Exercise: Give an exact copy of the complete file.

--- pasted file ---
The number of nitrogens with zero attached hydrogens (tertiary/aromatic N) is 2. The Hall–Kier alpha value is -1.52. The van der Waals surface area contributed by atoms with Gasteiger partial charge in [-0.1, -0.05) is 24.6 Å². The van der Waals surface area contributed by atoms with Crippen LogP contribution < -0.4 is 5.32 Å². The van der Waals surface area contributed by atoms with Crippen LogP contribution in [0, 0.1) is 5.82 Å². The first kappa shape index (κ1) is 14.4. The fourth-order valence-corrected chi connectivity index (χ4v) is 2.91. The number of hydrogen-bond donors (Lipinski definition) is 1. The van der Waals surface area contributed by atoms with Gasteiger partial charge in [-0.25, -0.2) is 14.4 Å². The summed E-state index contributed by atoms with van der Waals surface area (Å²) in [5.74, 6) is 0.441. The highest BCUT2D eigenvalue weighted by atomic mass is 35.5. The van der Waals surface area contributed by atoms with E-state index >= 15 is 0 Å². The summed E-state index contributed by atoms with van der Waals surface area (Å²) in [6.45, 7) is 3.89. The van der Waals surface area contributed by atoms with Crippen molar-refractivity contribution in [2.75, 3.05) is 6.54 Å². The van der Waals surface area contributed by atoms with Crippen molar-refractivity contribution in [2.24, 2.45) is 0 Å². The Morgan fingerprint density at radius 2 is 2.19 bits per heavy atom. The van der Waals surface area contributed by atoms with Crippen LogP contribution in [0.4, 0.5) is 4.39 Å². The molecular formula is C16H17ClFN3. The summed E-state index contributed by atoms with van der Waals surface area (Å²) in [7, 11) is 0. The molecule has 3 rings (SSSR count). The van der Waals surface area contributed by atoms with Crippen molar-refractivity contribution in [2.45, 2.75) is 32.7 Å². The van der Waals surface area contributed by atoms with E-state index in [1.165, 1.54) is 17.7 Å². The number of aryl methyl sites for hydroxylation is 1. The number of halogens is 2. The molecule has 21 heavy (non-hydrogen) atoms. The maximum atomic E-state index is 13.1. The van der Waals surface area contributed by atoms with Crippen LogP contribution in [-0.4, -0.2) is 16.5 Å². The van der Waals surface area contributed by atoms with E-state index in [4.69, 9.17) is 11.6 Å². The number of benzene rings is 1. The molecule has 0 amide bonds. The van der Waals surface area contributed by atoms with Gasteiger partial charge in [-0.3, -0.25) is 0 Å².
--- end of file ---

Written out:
The number of nitrogens with zero attached hydrogens (tertiary/aromatic N) is 2. The Hall–Kier alpha value is -1.52. The van der Waals surface area contributed by atoms with Gasteiger partial charge in [-0.1, -0.05) is 24.6 Å². The van der Waals surface area contributed by atoms with Crippen LogP contribution < -0.4 is 5.32 Å². The van der Waals surface area contributed by atoms with Crippen LogP contribution in [0, 0.1) is 5.82 Å². The first kappa shape index (κ1) is 14.4. The fourth-order valence-corrected chi connectivity index (χ4v) is 2.91. The number of hydrogen-bond donors (Lipinski definition) is 1. The van der Waals surface area contributed by atoms with Gasteiger partial charge in [-0.25, -0.2) is 14.4 Å². The summed E-state index contributed by atoms with van der Waals surface area (Å²) in [5.74, 6) is 0.441. The highest BCUT2D eigenvalue weighted by atomic mass is 35.5. The van der Waals surface area contributed by atoms with E-state index >= 15 is 0 Å². The summed E-state index contributed by atoms with van der Waals surface area (Å²) in [6.45, 7) is 3.89. The van der Waals surface area contributed by atoms with Crippen molar-refractivity contribution in [2.75, 3.05) is 6.54 Å². The van der Waals surface area contributed by atoms with Crippen molar-refractivity contribution in [2.24, 2.45) is 0 Å². The Morgan fingerprint density at radius 2 is 2.19 bits per heavy atom. The van der Waals surface area contributed by atoms with Crippen LogP contribution in [0.4, 0.5) is 4.39 Å². The molecular formula is C16H17ClFN3. The summed E-state index contributed by atoms with van der Waals surface area (Å²) in [7, 11) is 0. The molecule has 3 rings (SSSR count). The van der Waals surface area contributed by atoms with Crippen molar-refractivity contribution in [2.45, 2.75) is 32.7 Å². The van der Waals surface area contributed by atoms with E-state index in [1.165, 1.54) is 17.7 Å². The number of aryl methyl sites for hydroxylation is 1. The number of halogens is 2. The molecule has 21 heavy (non-hydrogen) atoms. The maximum atomic E-state index is 13.1. The van der Waals surface area contributed by atoms with Crippen LogP contribution in [-0.4, -0.2) is 16.5 Å². The van der Waals surface area contributed by atoms with E-state index in [4.69, 9.17) is 11.6 Å². The number of benzene rings is 1. The molecule has 0 amide bonds. The van der Waals surface area contributed by atoms with Gasteiger partial charge in [-0.3, -0.25) is 0 Å².